“To be nobody but yourself in a world which is doing its best day and night to make you like everybody else means to fight the hardest battle which any human being can fight and never stop fighting.” ― E.E. Cummings
I found this image while I was cleaning up some files – it’s from 2008 (I think) – before I started this (version) of my journal. I had no memory of putting this together. The note with it said, “From a magnetic poetry app on my iPod touch,” which means it’s already technologically from the time of the dinosaurs.
“As Gregor Samsa awoke one morning from uneasy dreams he found himself transformed in his bed into a gigantic insect.”
― Franz Kafka, The Metamorphosis
From my old journal, The Daily Epiphany, September 9, 2002:
Woman in the Dunes
When I was a kid I was fascinated by ant lions. Those are the little bugs that dig pits in the fine, loose sand around the forgotten spots… maybe behind the garage or under the old tree.
They did these perfect conical traps, like a negative volcano, and wait hidden in the bottom ready to snap out with huge pincer jaws and gobble down their unfortunate meal. Dried husks sometimes litter the edges of their lair.
I’d watch an ant or gnat stumble down the slope, slide on the angle of repose, until the ant lion would attack, throwing bits of sand first to confuse and stun, then to grab and eat. I would take a piece of paper or index card and scoop up the sand, the entire area, and blow away the dust until I found the ant lion itself. It was a marvel of tiny death, all jaws and squat, powerful, flicking body.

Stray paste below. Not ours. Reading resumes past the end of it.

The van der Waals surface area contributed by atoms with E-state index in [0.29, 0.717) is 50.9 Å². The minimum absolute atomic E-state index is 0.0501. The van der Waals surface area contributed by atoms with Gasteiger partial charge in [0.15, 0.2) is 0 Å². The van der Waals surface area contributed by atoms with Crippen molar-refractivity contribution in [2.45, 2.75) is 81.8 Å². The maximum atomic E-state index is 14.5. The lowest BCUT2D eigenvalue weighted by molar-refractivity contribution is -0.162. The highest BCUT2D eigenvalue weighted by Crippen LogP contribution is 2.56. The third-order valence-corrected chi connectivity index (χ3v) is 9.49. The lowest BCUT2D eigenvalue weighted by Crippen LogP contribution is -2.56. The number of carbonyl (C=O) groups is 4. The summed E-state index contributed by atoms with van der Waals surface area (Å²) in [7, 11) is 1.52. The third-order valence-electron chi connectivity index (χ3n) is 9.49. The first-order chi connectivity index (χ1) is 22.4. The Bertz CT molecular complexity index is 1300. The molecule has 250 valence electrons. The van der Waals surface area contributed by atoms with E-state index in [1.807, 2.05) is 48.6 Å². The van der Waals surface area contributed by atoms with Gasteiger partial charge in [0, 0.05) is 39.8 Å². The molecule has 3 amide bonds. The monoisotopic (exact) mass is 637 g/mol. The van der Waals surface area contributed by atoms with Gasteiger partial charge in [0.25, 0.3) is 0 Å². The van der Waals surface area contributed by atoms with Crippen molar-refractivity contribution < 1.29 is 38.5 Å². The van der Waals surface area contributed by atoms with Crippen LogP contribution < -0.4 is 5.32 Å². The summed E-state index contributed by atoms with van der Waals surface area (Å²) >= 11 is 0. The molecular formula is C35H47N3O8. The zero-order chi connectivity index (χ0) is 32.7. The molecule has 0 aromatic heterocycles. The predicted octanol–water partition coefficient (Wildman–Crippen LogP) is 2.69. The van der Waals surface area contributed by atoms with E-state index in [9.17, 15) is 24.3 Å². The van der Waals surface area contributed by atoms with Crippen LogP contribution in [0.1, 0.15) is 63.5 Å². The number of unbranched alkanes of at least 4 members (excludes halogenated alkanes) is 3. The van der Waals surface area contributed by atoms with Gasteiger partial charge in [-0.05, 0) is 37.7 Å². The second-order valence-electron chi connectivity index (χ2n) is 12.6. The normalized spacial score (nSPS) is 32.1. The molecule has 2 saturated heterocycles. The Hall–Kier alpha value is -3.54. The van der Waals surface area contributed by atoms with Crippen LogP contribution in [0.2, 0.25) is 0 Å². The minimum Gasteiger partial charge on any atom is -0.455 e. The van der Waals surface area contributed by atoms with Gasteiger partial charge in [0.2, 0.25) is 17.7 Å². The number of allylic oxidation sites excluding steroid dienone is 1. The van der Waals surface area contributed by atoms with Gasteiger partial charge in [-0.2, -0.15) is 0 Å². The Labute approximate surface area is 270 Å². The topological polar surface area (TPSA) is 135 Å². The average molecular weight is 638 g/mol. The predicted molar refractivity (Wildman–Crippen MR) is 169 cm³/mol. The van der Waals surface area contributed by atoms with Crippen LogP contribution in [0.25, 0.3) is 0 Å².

I would always replace the insect unhurt and watch him begin to construct a new trap, digging the pit by bending and snapping his body – flicking bits of sand away.
I stopped by the video store and rented a Japanese film, Woman in the Dunes. I read the book (by Kobo Abe) decades ago. Actually, I rented the movie once before too, surprised to find in an otherwise pedestrian rental shop. It was a bad copy, though, so bad I could barely make out what was happening.
This time, it has been re-mastered and re-released, clear as a bell. The photography is stunning, incredible black, white, and gray images of sand and human bodies.
It tells the story of a lonely man, wandering the dunes of a forgotten province, looking for insects for his collection. Or maybe, his main purpose is to simply escape the bureaucracy, avoid the avalanche of paperwork, forms, and official stamps that flow across the movie’s credits.
At any rate, he bites off more than he can chew – ends up trapped with a widowed woman in a ramshackle house at the bottom of a wall of sand, trapped, forced to shovel to survive. There is sensuality in the sand, desperation, and resignation.